Providing a pat testing business can be an extremely profitable activity for anyone with an interest in the electrical safety of workplace equipment. It is often a stepping stone for an electrician looking to become self-employed, or for someone with no previous qualifications who wants to create a secondary income from a skill that they can easily learn.

However, it can be a difficult business to break into, as many potential customers will attempt to play PAT testers off against each other in order to win the work at a bargain price. This is not only damaging to the industry, but it can also lead to poor workmanship, as it becomes impossible to do a proper job for the money being offered.

Starting a PAT Testing Business: Tips for Success

A good way to avoid this problem is to target the right type of customer. Rather than trying to take on the large supermarket chains, who will insist that their entire store must be shut down for 20 minutes whilst their equipment is tested, concentrate on smaller companies such as schools, hotels and sole-traders. By doing this, you can ensure that the client understands that the work will require their equipment to be switched off and that any disruption will be kept to a minimum.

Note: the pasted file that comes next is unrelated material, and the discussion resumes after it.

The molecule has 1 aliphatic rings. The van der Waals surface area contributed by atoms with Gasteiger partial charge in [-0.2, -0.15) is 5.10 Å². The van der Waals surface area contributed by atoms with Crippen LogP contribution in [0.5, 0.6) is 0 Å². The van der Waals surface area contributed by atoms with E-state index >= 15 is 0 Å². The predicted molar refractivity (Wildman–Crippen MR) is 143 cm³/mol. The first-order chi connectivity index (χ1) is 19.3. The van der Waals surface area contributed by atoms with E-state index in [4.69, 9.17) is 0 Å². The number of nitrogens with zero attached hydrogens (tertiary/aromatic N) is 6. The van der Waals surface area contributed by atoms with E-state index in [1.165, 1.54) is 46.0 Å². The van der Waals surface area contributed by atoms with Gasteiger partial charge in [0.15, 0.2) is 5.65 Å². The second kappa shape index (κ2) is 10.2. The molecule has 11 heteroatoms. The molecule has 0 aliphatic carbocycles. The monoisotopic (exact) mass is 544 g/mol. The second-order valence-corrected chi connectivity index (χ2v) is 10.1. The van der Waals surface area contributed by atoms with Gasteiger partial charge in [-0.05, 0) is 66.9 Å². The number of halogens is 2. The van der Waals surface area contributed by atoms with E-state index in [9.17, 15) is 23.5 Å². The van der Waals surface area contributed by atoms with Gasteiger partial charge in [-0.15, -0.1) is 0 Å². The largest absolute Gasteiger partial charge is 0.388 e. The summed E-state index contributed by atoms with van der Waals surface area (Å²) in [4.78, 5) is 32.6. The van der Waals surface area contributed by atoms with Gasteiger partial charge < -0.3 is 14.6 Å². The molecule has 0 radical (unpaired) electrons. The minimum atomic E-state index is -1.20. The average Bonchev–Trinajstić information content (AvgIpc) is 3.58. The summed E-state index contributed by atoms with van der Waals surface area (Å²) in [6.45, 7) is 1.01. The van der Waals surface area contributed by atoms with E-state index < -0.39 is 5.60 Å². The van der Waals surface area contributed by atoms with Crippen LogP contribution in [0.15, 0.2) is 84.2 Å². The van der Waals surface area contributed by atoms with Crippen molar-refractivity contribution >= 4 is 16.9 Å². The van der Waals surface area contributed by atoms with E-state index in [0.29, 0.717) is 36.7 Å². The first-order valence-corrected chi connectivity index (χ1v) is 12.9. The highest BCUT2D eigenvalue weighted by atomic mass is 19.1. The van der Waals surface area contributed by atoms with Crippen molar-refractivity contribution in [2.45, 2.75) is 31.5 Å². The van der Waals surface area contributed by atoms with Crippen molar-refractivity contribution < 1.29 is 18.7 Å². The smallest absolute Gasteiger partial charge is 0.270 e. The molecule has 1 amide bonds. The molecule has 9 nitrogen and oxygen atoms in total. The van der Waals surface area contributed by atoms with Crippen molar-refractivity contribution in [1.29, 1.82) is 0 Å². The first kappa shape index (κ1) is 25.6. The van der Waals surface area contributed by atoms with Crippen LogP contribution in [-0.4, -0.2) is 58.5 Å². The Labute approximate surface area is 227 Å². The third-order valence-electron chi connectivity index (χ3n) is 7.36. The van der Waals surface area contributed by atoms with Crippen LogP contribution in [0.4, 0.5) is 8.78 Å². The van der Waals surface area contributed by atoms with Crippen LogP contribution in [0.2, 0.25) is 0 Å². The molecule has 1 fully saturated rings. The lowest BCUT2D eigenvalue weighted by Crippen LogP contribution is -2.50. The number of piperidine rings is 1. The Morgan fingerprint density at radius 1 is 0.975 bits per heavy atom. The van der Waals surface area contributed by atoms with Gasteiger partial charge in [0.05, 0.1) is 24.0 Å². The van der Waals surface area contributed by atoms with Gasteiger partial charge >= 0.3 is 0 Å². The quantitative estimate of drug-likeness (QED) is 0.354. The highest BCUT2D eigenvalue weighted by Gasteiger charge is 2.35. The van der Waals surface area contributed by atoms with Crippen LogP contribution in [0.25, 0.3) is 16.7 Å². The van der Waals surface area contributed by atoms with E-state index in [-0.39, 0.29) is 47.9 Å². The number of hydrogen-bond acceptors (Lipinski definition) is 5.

A PAT tester is a handheld instrument that allows the user to perform electrical safety tests on portable appliances (often referred to as ‘PAT’ devices). They can test for things such as an appliance’s insulation resistance, earth continuity, and lead polarity, and some can even detect dangerous faults such as cracked casings and frayed cables. Ideally, you should aim to invest in one that has an internal memory that can store test results for later download, but if this is not possible then a basic model will still be perfectly adequate for the majority of customers.